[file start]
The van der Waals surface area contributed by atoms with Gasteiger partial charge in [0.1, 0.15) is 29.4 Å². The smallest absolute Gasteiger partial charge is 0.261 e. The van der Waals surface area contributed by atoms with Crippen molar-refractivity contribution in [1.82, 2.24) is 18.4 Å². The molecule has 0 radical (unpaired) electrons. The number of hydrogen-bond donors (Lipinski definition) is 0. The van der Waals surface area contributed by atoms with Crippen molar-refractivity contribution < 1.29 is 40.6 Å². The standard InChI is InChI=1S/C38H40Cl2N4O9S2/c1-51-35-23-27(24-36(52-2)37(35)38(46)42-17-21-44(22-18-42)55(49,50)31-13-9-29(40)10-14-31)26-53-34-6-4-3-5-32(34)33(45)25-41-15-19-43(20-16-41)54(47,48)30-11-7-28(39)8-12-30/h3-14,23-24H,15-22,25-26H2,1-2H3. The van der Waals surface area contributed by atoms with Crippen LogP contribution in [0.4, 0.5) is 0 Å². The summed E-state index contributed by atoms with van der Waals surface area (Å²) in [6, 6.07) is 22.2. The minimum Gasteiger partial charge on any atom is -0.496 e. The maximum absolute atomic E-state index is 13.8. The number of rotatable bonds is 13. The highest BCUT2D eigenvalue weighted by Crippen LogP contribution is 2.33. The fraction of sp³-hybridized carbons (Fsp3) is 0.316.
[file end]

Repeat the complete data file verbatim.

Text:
The van der Waals surface area contributed by atoms with Gasteiger partial charge in [0.1, 0.15) is 29.4 Å². The smallest absolute Gasteiger partial charge is 0.261 e. The van der Waals surface area contributed by atoms with Crippen molar-refractivity contribution in [1.82, 2.24) is 18.4 Å². The molecule has 0 radical (unpaired) electrons. The number of hydrogen-bond donors (Lipinski definition) is 0. The van der Waals surface area contributed by atoms with Crippen molar-refractivity contribution < 1.29 is 40.6 Å². The standard InChI is InChI=1S/C38H40Cl2N4O9S2/c1-51-35-23-27(24-36(52-2)37(35)38(46)42-17-21-44(22-18-42)55(49,50)31-13-9-29(40)10-14-31)26-53-34-6-4-3-5-32(34)33(45)25-41-15-19-43(20-16-41)54(47,48)30-11-7-28(39)8-12-30/h3-14,23-24H,15-22,25-26H2,1-2H3. The van der Waals surface area contributed by atoms with Crippen LogP contribution in [0.4, 0.5) is 0 Å². The summed E-state index contributed by atoms with van der Waals surface area (Å²) in [6, 6.07) is 22.2. The minimum Gasteiger partial charge on any atom is -0.496 e. The maximum absolute atomic E-state index is 13.8. The number of rotatable bonds is 13. The highest BCUT2D eigenvalue weighted by Crippen LogP contribution is 2.33. The fraction of sp³-hybridized carbons (Fsp3) is 0.316.